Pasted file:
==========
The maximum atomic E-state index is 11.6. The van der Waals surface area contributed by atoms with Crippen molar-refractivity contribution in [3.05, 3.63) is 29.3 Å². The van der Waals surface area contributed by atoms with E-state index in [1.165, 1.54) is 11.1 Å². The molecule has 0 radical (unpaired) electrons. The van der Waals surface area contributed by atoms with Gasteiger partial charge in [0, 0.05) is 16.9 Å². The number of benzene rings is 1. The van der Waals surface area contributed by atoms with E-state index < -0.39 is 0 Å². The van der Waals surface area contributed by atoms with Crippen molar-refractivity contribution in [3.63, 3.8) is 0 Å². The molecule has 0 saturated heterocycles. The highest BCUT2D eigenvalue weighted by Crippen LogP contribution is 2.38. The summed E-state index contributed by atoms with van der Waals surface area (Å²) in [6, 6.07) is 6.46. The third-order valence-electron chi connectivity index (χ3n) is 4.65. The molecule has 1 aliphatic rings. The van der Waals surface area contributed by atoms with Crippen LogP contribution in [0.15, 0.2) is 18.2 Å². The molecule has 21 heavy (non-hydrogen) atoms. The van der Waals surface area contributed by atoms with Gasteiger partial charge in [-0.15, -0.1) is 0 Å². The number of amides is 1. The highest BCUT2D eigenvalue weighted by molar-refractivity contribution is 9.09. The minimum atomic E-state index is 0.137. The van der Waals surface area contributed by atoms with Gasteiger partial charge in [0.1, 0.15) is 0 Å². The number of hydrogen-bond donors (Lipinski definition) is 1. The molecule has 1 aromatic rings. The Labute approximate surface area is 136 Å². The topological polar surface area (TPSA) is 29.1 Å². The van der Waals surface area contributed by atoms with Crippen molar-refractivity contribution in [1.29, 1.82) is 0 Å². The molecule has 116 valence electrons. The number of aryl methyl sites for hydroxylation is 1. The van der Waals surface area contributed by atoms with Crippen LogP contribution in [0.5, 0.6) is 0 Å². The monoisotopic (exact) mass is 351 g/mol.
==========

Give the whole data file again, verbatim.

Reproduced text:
The maximum atomic E-state index is 11.6. The van der Waals surface area contributed by atoms with Crippen molar-refractivity contribution in [3.05, 3.63) is 29.3 Å². The van der Waals surface area contributed by atoms with E-state index in [1.165, 1.54) is 11.1 Å². The molecule has 0 radical (unpaired) electrons. The van der Waals surface area contributed by atoms with Gasteiger partial charge in [0, 0.05) is 16.9 Å². The number of benzene rings is 1. The van der Waals surface area contributed by atoms with E-state index < -0.39 is 0 Å². The van der Waals surface area contributed by atoms with Crippen molar-refractivity contribution in [3.63, 3.8) is 0 Å². The molecule has 0 saturated heterocycles. The highest BCUT2D eigenvalue weighted by Crippen LogP contribution is 2.38. The summed E-state index contributed by atoms with van der Waals surface area (Å²) in [6, 6.07) is 6.46. The third-order valence-electron chi connectivity index (χ3n) is 4.65. The molecule has 1 aliphatic rings. The van der Waals surface area contributed by atoms with Crippen LogP contribution in [0.15, 0.2) is 18.2 Å². The molecule has 21 heavy (non-hydrogen) atoms. The van der Waals surface area contributed by atoms with Gasteiger partial charge in [-0.15, -0.1) is 0 Å². The number of amides is 1. The highest BCUT2D eigenvalue weighted by molar-refractivity contribution is 9.09. The minimum atomic E-state index is 0.137. The van der Waals surface area contributed by atoms with Gasteiger partial charge in [0.1, 0.15) is 0 Å². The number of hydrogen-bond donors (Lipinski definition) is 1. The molecule has 1 aromatic rings. The Labute approximate surface area is 136 Å². The topological polar surface area (TPSA) is 29.1 Å². The van der Waals surface area contributed by atoms with Crippen molar-refractivity contribution in [1.29, 1.82) is 0 Å². The molecule has 116 valence electrons. The number of aryl methyl sites for hydroxylation is 1. The van der Waals surface area contributed by atoms with Crippen LogP contribution in [0.5, 0.6) is 0 Å². The monoisotopic (exact) mass is 351 g/mol.